Aurora, CO

Aurora resident waits eight days to learn car is stolen

David Heitz
Robbie DeYoung talks to the City Council about car theft and impound fees.Photo

A woman who spoke during public comment time at the Aurora City Council meeting Monday said a resident recently waited eight days before learning her car had been stolen.

Robbie DeYoung of Stolen and Vandalized Vehicles in Colorado online group said the member did not learn her car was stolen from police but instead M & M Impound and Towing notified her. DeYoung pointed out that this woman would not have been eligible for a city of Aurora voucher that pays for impound fees for victims of car theft. The law requires a claim be made within three days of the theft.

“So, a three-day period where the city will so graciously pay for your impound is insufficient,” she told the council.

DeYoung said the woman had insurance that paid for the impound fees, but said many car theft victims don’t. She said one reason it can take so long for people to find out their car has been stolen is because the address on their vehicle registration is incorrect. People move and forget to change their address on the registration, so impound notices go to the wrong address.

Impound fees rile resident

A woman from Aurora who had her car stolen in November told the City Council in December “I don’t think that’s right” that she should have to pay $185 to get her car out of impound.

Her testimony proved timely as Aurora has one of the highest rates of vehicle theft in the nation. Back in June, City Councilmember Juan Marcano drafted legislation and the council approved it to have the city look into opening its own fee-free impound lot.

DeYoung said she understands the city is working toward opening its own lot. Denver operates its own impound lot and car theft victims are not charged fees, she said. “Something must be done,” she said. “Three days are not enough.”

Car found a week later, inoperable

For Howell, the entire experience left her feeling like a victim. An Aurora resident since 1991, she said she has no problem paying high taxes for excellent city services. But when she found out she had to pay to get her car out of the impound, she fumed.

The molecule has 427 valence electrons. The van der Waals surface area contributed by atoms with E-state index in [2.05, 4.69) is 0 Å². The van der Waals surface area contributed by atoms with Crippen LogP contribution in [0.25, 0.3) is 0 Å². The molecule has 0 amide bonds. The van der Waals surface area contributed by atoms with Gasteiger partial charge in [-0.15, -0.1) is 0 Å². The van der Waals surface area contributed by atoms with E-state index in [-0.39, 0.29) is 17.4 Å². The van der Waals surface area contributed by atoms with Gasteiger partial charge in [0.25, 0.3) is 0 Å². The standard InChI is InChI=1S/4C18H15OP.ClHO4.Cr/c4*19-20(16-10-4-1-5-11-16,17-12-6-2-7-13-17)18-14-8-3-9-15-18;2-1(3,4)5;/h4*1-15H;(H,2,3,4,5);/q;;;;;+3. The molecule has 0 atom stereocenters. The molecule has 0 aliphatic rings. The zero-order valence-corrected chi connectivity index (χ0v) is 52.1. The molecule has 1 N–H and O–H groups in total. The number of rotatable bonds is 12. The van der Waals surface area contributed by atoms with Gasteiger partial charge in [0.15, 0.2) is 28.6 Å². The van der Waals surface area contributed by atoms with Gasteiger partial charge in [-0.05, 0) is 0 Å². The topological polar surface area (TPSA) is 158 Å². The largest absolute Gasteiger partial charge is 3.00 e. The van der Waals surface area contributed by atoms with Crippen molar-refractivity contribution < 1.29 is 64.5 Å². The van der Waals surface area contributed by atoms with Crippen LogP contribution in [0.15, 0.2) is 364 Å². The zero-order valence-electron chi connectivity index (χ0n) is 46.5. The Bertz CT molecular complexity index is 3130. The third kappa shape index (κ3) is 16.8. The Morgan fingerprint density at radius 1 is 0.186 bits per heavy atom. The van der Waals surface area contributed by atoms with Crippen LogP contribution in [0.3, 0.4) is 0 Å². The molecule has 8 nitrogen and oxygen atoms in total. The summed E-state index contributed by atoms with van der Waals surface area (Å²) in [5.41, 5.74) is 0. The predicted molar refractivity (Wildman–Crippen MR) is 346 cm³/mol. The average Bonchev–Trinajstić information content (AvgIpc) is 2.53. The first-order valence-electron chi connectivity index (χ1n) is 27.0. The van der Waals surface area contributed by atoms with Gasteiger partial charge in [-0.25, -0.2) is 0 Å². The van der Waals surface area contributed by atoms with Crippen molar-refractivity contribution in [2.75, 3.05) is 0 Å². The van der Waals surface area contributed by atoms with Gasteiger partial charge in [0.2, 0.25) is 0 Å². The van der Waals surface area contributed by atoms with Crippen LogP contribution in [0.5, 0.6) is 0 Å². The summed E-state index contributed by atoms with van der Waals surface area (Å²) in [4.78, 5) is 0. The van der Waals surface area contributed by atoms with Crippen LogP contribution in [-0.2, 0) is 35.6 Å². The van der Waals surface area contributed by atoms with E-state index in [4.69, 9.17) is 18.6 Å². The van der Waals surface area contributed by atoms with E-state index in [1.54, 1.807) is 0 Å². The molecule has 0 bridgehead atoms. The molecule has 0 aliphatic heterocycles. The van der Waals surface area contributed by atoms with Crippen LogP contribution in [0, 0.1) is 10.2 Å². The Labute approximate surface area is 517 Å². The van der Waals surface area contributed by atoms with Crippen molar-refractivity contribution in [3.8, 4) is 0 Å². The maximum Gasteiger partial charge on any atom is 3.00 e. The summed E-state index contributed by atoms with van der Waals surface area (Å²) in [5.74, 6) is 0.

She recalls getting a call from the police department a week after the car disappeared. “They said I could come get my car. And I’m thinking really, within a week you found my car? I didn’t say that out loud,” Howell explained to the council. “I was given an address to come pick up my car.”

The police did not tell Howell she would be going to an impound lot. When she got there, not only did she learn about the $185 fee, but she was also told the car was not operable.

Much like the day her car was stolen, she fumed. “I paid my taxes to have the car found,” she told the council. “I don’t think I should have to pay to have it given back to me.”

Car theft victim walks off anger

Howell recalls walking home from Aurora Mall the day thieves swiped her car. “I could fly home by walking just because I was so angry,” she said. Then she faced a similar problem at the impound lot.

When Marcano sponsored his impound lot legislation in June, he said people recovering stolen vehicles paid almost $1 million in the past year to M&M Impound and Towing. M&M runs Aurora’s only impound lot, and the state regulates its fees, including $125 for towing, $35 notice fees and $30 for storage fee.

Aurora police can waive impound fees on a case-by-case basis, but to do so for all car theft victims isn't financially feasible under the contract between M&M Impound and Towing and the city, Marcano's resolution said.

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I've been in the news business 35 years, spending much of my career in editing roles at local newspapers in Los Angeles, Detroit, and the Quad-Cities of Illinois and Iowa. Upon moving to Denver in 2018, I began experiencing severe mental illness due to several traumatic experiences. I became homeless on the street for about a year before spending time in the state mental hospital. I am living proof that people can rebound from mental illness with proper treatment, even after experiencing homelessness. I consider myself a lucky guy to live in a great place like Denver. I hope my writing reflects the passion I have for living here. You can email me news releases and story ideas at

Denver, CO

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